Is it normal for a 2 year old to throw a fit, crying, clinging to me, saying no, stay mommy, when her father comes to get her? She doesn't do it if she gets dropped off at her grandparents' house or great grandparents' house. She only does this at her dads, or if he comes to pick her up.

It is giving me extreme anxiety. I want her to enjoy going with her dad, but this behavior does not seem right.

  • 4
    The question that would really be relevant is how she behaves fifteen minutes after dad took over... Welcome to Parenting SE!
    – Stephie
    Commented Jan 22, 2016 at 19:52
  • 2
    Does she also do this when daddy returns to drop her back off with you: "No, Daddy, don't go"?
    – Stu W
    Commented Jan 24, 2016 at 13:20
  • You and her father have separated?
    – MontyBom
    Commented Jan 27, 2016 at 14:42

2 Answers 2


Question: Have you spoken to her father about this? And I think asking how she is 15 minutes after pickup is a great idea. As a daycare provider I see it all the time...transition fits. But as soon as the parents are out of sight, they're usually right off playing like nothing happened.


No, that is not "normal". It may be that nothing deadly wrong is happening, but you really should listen to your kids cry, because they mean something -- even if it is not something you would care about.

  • 4
    There clearly isn't enough information to say a two-year-old having a tantrum is not "normal", since all two-year-olds do this from time to time. This is a short, unhelpful answer that could also increase the questioner's already troubling anxiety.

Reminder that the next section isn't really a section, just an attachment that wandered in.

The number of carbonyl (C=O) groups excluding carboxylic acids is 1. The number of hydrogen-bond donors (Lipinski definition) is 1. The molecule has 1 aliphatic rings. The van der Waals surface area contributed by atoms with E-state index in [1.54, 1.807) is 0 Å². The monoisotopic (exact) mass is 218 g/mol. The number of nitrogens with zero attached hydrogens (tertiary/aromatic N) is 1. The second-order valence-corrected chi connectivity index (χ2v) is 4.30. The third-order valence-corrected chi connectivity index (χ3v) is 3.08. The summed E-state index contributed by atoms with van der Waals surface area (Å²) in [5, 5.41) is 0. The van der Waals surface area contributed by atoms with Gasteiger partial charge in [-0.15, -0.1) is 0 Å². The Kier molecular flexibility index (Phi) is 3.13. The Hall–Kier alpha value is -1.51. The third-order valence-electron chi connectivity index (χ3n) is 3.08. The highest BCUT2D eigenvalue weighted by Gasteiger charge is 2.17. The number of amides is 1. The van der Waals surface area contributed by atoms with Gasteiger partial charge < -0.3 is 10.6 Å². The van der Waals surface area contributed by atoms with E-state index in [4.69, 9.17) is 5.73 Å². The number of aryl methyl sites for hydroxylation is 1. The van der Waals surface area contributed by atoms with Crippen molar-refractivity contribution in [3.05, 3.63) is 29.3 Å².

– MontyBom
    Commented Jan 27, 2016 at 14:40
  • 1
    Children also learn that crying can get certain kinds of behavior from parents. Sure it "means something", but what, and why is it clear cut that it isn't normal (e.g. separation anxiety, which is common in children of divorced parents)?
    – Acire
    Commented Jan 27, 2016 at 21:37
  • I've seen many parents say that "childrens cry, that's normal, that's what they do". Perhaps the child is actually feeling bad, feeling unloved, thinking that the bad feeling he is experimenting will last forever. Most parents ignore this and treat the child as a crying robot.
    – fiatjaf
    Commented Jan 28, 2016 at 3:15
  • 1
    That's not the case here; the OP has stated she's concerned about the crying and it's reasonable assume she is also concerned about the reason for it. Other parents that ignore crying aren't really relevant here, particularly if it's just anecdotal.
    – Acire
    Commented Jan 28, 2016 at 4:01

You must log in to answer this question.

Not the answer you're looking for? Browse other questions tagged .